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Changes to the Safe Driver Insurance Plan Aren’t a Ticket to Savings

You may not have noticed it when you received your new auto insurance policy this year, but significant changes have occurred to the Safe Driver Insurance Plan.

Effective Jan. 1, 2006, Massachusetts switched from a step system to a points system. Under the new plan, accidents and convictions of traffic violations will be used by insurance companies to calculate a surcharge or discount factor to be applied to the policy premium when a new policy is initially written and at each policy renewal. In this new world of insurance points, it is important to consult with insurance and legal professionals when considering whether to contest that next ticket.

Under the new plan, there is a range of surcharges applicable to a points rating of 0 to 45 points. A major moving violation such as an operating under the influence charge will garner you five points. A major accident claim, which is defined as a claim with a payment of more than $2,000 exclusive of any deductible under collision, property damage, or bodily injury, will net you four points. A minor accident, which is defined as claims with a payment of more than $500 and up to $2,000 exclusive of any deductible, is assessed at three points. A minor moving violation such as speeding, failure to yield, or a stop sign violation carries with it a two-point penalty.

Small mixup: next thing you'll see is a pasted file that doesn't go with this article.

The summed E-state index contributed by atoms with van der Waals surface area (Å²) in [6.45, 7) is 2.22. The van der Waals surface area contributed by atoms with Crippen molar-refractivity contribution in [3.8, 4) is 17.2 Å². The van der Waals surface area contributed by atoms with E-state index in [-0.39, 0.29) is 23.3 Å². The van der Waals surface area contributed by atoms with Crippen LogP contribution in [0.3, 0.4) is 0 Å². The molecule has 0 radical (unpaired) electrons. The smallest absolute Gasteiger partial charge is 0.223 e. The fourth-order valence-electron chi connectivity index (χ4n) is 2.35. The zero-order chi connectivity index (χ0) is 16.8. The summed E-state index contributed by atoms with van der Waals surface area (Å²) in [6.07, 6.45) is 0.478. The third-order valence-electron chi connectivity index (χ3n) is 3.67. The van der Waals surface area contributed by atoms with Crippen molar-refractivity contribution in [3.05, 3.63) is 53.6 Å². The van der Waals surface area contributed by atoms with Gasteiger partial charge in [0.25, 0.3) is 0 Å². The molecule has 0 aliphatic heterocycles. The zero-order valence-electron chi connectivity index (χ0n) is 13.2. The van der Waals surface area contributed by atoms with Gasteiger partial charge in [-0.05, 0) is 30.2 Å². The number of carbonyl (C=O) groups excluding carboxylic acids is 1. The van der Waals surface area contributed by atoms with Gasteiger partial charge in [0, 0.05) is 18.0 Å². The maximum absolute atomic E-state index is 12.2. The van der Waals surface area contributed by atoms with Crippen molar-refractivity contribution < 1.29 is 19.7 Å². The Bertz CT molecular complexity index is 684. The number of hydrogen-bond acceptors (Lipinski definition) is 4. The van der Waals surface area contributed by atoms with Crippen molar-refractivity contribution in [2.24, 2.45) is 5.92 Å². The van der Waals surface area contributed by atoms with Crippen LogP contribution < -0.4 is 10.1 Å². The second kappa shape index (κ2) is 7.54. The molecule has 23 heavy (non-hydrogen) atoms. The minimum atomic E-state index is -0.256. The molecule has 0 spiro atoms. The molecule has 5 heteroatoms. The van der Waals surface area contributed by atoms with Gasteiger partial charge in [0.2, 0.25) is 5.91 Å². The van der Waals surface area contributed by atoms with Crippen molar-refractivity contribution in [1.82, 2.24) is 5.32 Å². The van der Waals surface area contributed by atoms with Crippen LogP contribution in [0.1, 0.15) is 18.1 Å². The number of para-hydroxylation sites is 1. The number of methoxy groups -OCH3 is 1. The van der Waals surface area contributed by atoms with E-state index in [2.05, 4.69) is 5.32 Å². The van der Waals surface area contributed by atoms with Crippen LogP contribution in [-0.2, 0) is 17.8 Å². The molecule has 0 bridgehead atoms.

If the first incident on a driver’s record is a minor moving violation, no points will be assessed for that violation. Points are calculated based on one’s driving record and are then used to determine surcharges. Experienced drivers, defined as those with six or more years of driving experience, are charged 15% per point for accidents or moving violations. Inexperienced drivers will be charged 7.5% per point for accidents and moving violations. The percentage difference reflects the fact that inexperienced drivers are already paying a higher premium to start.